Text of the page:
Attach the tape measure 5 to the measuring arm, swing the arm into place and adjust it vertically so that the end of the measuring tape just barely touches the bottom of the apple as illustrated in (b). Lower the body of the tape measure down into the catching bucket and measure the distance to the photogate. The easiest way to do this is to hold some sort of straight-edge at right angles against the measuring tape. Slide the straight-edge up or down until the shadow of the intersection of the straight-edge and the measuring tape coincides with the photodetector pinhole aperture (~ 1 mm dia.). With care it is possible to measure the total distance to ± 1 mm. Of course such accuracy is not necessary when an apple is being dropped--an apple is typically so out-of-round that ± 5 mm is good enough. Swing the measuring arm (with attached tape) out of the way. Take care in all of this not to bump the apple. It easily falls off its support wire.

Hooking up the cables: There are two cables that run down from the suspension/release apparatus. The coaxial cable with the BNC connector goes to the black box which houses the release sensing circuitry and is battery operated—turn it on. Its output is a positive TTL pulse that goes to input A (start pulse) of the HP timer. The other cable is a shielded four conductor with two dual banana plugs. The color coding identifies where to plug them in on the control box. Yellow is for the solenoid switch actuator (110 VAC); polarity obviously doesn't matter. The other banana plug is for the 300 VDC supply. Here you must observe the polarity: red goes to red...the black is ground. Also run a patch cord from the green ground terminal on the black box to the black side of the 300 VDC connector. This is a redundant ground so we don't have to rely on the coax cable. Turn on the 300 VDC supply and charge up the capacitor. Monitor the charging on the two gauges...the voltage should exponentially rise to 300 and the current should die down to zero. If they don't, something is quite wrong and must be fixed before going further.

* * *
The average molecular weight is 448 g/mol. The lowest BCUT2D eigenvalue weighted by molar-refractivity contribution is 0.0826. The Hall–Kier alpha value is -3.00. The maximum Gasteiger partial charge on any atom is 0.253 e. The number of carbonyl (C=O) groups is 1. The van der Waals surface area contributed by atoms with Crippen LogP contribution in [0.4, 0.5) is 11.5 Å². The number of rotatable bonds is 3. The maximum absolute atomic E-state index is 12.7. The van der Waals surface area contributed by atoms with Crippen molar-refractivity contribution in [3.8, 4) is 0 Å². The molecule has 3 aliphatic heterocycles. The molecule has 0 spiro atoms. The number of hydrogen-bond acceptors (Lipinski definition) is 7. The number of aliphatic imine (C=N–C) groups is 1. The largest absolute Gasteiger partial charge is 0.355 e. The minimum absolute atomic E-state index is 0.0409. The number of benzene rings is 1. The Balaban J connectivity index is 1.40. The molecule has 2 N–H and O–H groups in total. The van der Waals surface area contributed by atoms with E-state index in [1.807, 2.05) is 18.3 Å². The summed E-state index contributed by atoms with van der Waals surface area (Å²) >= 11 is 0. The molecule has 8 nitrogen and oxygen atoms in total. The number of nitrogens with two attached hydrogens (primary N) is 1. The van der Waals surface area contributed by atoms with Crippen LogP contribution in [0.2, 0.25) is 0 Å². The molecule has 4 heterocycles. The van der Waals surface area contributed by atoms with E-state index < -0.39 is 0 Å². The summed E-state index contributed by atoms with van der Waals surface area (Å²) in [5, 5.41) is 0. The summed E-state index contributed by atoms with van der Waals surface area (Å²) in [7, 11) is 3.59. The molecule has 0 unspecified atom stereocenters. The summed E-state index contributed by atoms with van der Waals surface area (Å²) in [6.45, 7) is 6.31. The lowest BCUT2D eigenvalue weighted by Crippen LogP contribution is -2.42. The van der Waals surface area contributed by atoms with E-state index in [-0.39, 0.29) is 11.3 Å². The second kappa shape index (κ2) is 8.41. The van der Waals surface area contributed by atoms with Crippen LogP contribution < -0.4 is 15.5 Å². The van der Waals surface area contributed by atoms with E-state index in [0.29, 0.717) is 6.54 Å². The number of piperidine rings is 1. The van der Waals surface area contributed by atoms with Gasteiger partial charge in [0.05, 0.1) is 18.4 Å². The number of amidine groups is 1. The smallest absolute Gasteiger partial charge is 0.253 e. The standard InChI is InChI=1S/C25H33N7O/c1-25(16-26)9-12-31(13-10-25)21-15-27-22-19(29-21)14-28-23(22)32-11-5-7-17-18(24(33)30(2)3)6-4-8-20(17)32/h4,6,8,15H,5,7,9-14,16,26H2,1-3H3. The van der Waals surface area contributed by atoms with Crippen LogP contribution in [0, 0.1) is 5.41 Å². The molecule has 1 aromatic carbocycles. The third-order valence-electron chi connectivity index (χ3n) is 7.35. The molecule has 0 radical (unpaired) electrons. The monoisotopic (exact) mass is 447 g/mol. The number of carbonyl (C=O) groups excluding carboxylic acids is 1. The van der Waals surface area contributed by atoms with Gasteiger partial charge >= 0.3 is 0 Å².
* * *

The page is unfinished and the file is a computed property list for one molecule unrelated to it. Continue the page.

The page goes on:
You are now ready to turn on the rest of the electronics. Light bulbs have finite lifetimes so we normally leave the photogate light off until the experiment is to be performed. Remember to turn it on! In fact, we usually supply the lecturer with a "crib sheet", which is a reminder as to the order in which things must be done:

(1) turn on photogate light (switch on top)
(2) reset the counter/timer and make sure there's no "c" on its display (a "c" means its already counting—that's not good)
(3) flip the toggle switch from "charge" to "release"

The wire vaporizes explosively and, in a tad more than a second, the experiment is over. If the experiment is to be repeated, all the toggle switches must be in the red dot positions. This insures that you won't get zapped by any residual charge left on the capacitor when you attempt to install another suspension wire. This holds true for removing the apparatus from skyhook too. The red dot positions for the toggle switches are:

· HV supply off
· "Quick Discharge" on
· "Charge/Release" in Charge position


We thought this experiment was good enough to write up and publish. It's pedagogically simple because there are no initial velocities to deal with mathematically. It is quite accurate and gives excellent quantitative results (unless you're bent on measuring the value 9.8038 m/s2 for g). The humor of the presentation is enhanced by the lecturer eating the apple after the experiment. It does consume an appreciable amount of lecture time (15 to 20 minutes, total) and the lecturer needs to decide whether it's worth it.

1 W. Rueckner and P. Titcomb, Am J Phys 55, 324 (1987). "An Accurate Determination of the Acceleration of Gravity for Lecture Hall Demonstration". The theory as well as the apparatus is discussed. A reprint of this paper is available in the Prep Room.
2 Smithsonian Astrophysical Observatory, Harvard University.
3 We have been using an HP 5302A universal timer capable of nanosec timing interval resolution. We typically use 100 µsec resolution which most of today's interval timers can easily accommodate.
4 A #8 crochet hook is pushed through the apple and hooks onto the wire. Other objects have the hooks already mounted on them.
5 Stanley 7.5 m - 25 ft tape measure.